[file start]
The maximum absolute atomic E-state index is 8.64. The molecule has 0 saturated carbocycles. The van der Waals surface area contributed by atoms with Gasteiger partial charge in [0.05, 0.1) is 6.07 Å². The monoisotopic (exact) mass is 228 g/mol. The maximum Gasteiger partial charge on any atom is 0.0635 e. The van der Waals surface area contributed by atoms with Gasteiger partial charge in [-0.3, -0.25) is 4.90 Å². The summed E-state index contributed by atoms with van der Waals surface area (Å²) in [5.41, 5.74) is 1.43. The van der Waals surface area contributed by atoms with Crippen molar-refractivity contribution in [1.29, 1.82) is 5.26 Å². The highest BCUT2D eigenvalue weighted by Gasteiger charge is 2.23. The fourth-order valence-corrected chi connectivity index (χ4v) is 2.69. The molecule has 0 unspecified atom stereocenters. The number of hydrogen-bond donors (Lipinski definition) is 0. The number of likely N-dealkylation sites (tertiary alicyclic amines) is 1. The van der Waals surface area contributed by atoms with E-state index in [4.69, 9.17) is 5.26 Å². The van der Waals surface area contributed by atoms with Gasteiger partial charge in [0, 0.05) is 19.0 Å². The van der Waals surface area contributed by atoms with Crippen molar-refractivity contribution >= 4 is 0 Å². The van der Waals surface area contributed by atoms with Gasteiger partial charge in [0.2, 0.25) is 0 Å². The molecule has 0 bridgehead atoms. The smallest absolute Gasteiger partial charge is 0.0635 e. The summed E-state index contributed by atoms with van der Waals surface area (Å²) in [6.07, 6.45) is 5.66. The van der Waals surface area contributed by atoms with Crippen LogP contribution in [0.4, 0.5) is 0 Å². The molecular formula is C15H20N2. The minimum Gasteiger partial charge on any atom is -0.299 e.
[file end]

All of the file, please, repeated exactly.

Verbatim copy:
The maximum absolute atomic E-state index is 8.64. The molecule has 0 saturated carbocycles. The van der Waals surface area contributed by atoms with Gasteiger partial charge in [0.05, 0.1) is 6.07 Å². The monoisotopic (exact) mass is 228 g/mol. The maximum Gasteiger partial charge on any atom is 0.0635 e. The van der Waals surface area contributed by atoms with Gasteiger partial charge in [-0.3, -0.25) is 4.90 Å². The summed E-state index contributed by atoms with van der Waals surface area (Å²) in [5.41, 5.74) is 1.43. The van der Waals surface area contributed by atoms with Crippen molar-refractivity contribution in [1.29, 1.82) is 5.26 Å². The highest BCUT2D eigenvalue weighted by Gasteiger charge is 2.23. The fourth-order valence-corrected chi connectivity index (χ4v) is 2.69. The molecule has 0 unspecified atom stereocenters. The number of hydrogen-bond donors (Lipinski definition) is 0. The number of likely N-dealkylation sites (tertiary alicyclic amines) is 1. The van der Waals surface area contributed by atoms with E-state index in [4.69, 9.17) is 5.26 Å². The van der Waals surface area contributed by atoms with Gasteiger partial charge in [0, 0.05) is 19.0 Å². The van der Waals surface area contributed by atoms with Crippen molar-refractivity contribution >= 4 is 0 Å². The van der Waals surface area contributed by atoms with Gasteiger partial charge in [0.2, 0.25) is 0 Å². The molecule has 0 bridgehead atoms. The smallest absolute Gasteiger partial charge is 0.0635 e. The summed E-state index contributed by atoms with van der Waals surface area (Å²) in [6.07, 6.45) is 5.66. The van der Waals surface area contributed by atoms with Crippen LogP contribution in [0.4, 0.5) is 0 Å². The molecular formula is C15H20N2. The minimum Gasteiger partial charge on any atom is -0.299 e.